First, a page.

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Saturday, July 17, 2010

Most Integral Player, No. 3: Ryan Pugh

Only a few more entries remain in our top-10 countdown. As a reminder, I'll skip tomorrow and resume the countdown Monday (although I will have a lengthy B-sides version of my Jay Jacobs interview on the blog Sunday).

Now for No. 3 on our list, which I think might draw some disagreements from readers: center Ryan Pugh.

  • Skill level: 4. Along with offensive guard, there's probably no more difficult position to assess than center. It's not somebody you generally notice on the field unless something goes terribly awry, like a botched exchange with the quarterback. But Pugh has been a constant in the middle of Auburn's line for quite some time. With one season to play, he has 31 starts, a number most football players don't approach in a career and not far behind tackle Lee Ziemba, who, barring injury, will break the school record for games started. So it's clear Pugh has a high level of skill if he's been on the field all this time at a position that requires a high football IQ and an ornery streak — two attributes Pugh seems to have in abundance.
  • Production history: 4. Another hard category to rank, simply because I would gather most of us would have a tough time differentiating between a cockroach and rodeo block. A good indicator of production, however, is a lineman's grade for each game. Essentially, it's the percentage of times that player successfully executed what he was supposed to throughout a game. Prior to last year, when Auburn made those figures available, Pugh was consistently one of the highest-graded linemen. Last year, he led the offensive linemen with 70 knockdown blocks, a stat offensive line coach Jeff Grimes prizes.
  • Position importance: 4. I'll likely hear some disagreements about this figure, but I think center is one of the more important spots on the offense. Although the quarterback is in charge of play-calling, the center usually handles the blocking assignments up front, an especially important task in Gus Malzahn's up-tempo system, where at-the-line decisions need to be made in an instant. It's a position you take for granted until it's filled by an inexperienced player. That's when you notice more miscommunication up front, which, as any football fan can tell you, is a recipe for disaster on any given play. My last point is this: only two players touch the ball on every play, the center and quarterback (and even that's not true of the quarterback if you're in the Wildcat formation). At center, you'd better have someone trustworthy.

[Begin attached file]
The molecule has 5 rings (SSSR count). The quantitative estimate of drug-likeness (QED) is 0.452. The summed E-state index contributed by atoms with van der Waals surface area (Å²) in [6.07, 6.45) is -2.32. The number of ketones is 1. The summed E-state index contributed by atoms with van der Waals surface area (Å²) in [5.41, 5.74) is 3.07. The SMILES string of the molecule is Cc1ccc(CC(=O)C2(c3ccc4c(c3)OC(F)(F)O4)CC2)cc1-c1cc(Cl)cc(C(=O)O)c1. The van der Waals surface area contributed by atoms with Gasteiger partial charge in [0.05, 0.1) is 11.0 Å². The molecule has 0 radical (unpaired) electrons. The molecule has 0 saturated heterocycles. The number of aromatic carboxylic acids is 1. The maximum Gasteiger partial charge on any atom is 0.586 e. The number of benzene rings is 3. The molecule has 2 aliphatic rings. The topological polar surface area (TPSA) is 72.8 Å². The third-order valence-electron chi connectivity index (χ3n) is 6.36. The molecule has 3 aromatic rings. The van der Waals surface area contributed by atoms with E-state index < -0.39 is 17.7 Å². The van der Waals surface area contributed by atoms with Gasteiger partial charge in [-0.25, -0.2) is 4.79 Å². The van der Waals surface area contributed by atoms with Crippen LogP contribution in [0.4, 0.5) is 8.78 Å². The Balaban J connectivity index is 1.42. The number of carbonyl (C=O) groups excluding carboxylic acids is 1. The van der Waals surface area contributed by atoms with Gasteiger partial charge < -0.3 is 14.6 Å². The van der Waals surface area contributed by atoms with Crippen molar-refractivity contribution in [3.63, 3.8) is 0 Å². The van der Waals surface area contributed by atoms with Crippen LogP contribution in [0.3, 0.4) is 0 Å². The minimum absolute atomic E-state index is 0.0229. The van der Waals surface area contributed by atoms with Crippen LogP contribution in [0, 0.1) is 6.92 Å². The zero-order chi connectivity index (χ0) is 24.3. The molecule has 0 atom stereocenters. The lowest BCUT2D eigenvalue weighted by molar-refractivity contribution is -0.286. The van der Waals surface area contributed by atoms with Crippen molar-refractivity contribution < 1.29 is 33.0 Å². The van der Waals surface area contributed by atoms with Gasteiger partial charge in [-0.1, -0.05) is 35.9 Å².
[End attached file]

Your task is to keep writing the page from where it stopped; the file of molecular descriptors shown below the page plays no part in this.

• Backup competence: 5. Pugh is another player Auburn hopes can avoid the injury bug. His backup is senior Bart Eddins, an injury-prone guard by trade who has been a career backup and never played center in a game. Beyond that, there's Blake Burgess, a walk-on, and incoming freshman Tunde Fariyike, an unheralded last-second recruit who has some upside but has not played the game for very long.
  • Leadership: 4. This ties in with the importance of the position. Pugh can't help but be in a leadership role, given his central position to each play. But beyond that, he's a guy who's been in the program for some time and, as he displayed near the end of Tommy Tuberville's time, wasn't afraid to voice his opinion if questionable decisions were being made that didn't make much sense to him.
  • Total: 21. This might seem like a high figure for a center, but I think Pugh is worth it. He's an experienced player at a position of importance with no proven backup. That's the very definition of an integral player to me. And while there have been accusations in the past that some of Pugh's blocking tactics, how should we put this, stretch the definition of legality, you have to remember the nature of the position. There's usually some dirty business going on in there. It ain't pretty in the trenches. And while you can't condone someone executing an illegal chop block or something similar, it's probably not the worst thing for your opponent to think the center is capable of that. Pugh has the temperament to play the position and play it well. After several years of holding down the spot, I'm not sure he receives the recognition he should.

5 comments:

Simmons B. Buntin said...

Nothing to argue about on this from me, Andy, though I am worried about the lack of backup experience for such an important position.

SteveFC said...

Pugh is a very good pick, although he is probably the second most important lineman. I see a Ziemba in your future.

Tar Heel Tiger said...

excellent once again, AB.

next thing you know, you'll have me believing I like onions.

stymo said...

Great list. With only two spots left let me be the first to hope/suggest that one of them be allotted to Fairley. We REALLY need him to be a monster in the middle of the D this year.

ExKnightMike said...

I can't quarrel at all with this one. Pugh has been somewhat under-appreciated, IMHO. I will hate to see his eligibility used up after this season.

PS: I really don't understand what makes this "Blog" stuff tick. For several days the only way i could comment was as "Anonymous". Today, for no apparent reason I'm beck to being me. What-EVAH!